There's Little Mystery to This Mass Grave: Mexico's Drug War Is Killing Children

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There's Little Mystery to This Mass Grave: Mexico's Drug War Is Killing Children

Young people are now targeted by the very people sworn to protect them. If this isn’t the ultimate duplicity of abusive law enforcement, what is?

Parents of dead or missing students pray in front of an altar in Ayotzinapa, in Mexico's Guerrero state, on Monday. (Photo: AFP-JIJI)

Many countries prohibit deploying their military for domestic law enforcement: it’s a recipe for violent authoritarian abuse.

But the Obama administration’s prohibitionist drug war is funding and encouraging abuse and brutal, corrupt, mass-grave-level murders throughout Mexico and Central America – enough that even drug-war apologists admit that the appalling increase in human-rights abuses are a result of sending the military and police into communities in the name of anti-trafficking.

In just nine years, the drug war waged by the US and Mexico has created a climate of violence that has claimed more than 100,000 lives throughout the country, many young people – including two horrific massacres and a mass disappearance in the last six months connected to law enforcement nominally tasked with battling the spread of drugs.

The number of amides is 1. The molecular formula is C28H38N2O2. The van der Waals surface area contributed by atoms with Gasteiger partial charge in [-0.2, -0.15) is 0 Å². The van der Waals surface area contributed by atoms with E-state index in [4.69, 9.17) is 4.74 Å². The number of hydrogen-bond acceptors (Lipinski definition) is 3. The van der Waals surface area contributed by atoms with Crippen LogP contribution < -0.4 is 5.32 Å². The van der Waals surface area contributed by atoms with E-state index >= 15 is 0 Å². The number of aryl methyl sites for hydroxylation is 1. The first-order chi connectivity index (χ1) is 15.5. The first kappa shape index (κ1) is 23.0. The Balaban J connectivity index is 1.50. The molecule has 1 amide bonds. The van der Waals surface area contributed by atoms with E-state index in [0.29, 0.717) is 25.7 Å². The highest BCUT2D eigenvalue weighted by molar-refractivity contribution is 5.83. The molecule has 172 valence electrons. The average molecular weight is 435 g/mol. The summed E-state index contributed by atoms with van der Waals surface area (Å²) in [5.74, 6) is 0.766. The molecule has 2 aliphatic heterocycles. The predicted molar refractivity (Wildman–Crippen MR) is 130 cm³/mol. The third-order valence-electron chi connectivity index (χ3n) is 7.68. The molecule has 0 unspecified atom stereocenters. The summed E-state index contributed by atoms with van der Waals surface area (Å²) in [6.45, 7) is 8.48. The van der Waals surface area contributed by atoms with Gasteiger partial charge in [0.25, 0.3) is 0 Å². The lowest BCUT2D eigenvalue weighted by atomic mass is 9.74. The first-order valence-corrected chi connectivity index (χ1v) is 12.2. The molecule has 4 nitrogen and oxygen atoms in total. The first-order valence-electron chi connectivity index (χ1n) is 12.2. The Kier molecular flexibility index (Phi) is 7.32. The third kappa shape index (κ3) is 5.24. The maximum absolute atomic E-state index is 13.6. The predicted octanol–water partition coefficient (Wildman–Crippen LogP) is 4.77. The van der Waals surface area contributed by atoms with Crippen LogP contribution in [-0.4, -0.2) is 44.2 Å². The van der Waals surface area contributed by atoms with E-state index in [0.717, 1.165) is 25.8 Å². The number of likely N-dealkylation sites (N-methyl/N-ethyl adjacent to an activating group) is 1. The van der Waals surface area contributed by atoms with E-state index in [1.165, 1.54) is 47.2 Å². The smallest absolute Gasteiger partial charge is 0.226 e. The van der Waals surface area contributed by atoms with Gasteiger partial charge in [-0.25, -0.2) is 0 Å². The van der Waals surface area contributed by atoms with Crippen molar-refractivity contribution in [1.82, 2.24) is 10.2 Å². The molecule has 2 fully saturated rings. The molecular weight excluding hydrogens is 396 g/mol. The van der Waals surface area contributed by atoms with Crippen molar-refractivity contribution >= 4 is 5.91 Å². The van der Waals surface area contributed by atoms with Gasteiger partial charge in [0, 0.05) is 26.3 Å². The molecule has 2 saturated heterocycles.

An ambush on 26 September, begun by uniformed local police and finished off by an armed commando, left six young people dead and 43 students missing, nearly half of whom were last seen in police custody. Others are battling for their lives in local hospitals (where the possibility of a new attack is considered so high that the Inter-American Commission on Human Rights ordered precautionary measures for the wounded and the missing). This week, 28 semi-burned bodies were discovered in a mass grave, which authorities say could be the bodies of the missing students. Politicians allied with cartels are blamed for the atrocity.

Read the full article at The Guardian.

Laura Carlsen

Laura Carlsen

Laura Carlsen (lcarlsen(at) is director of the Americas Policy Program ( in Mexico City, where she has been an analyst and writer for two decades. She is also a Foreign Policy In Focus columnist.

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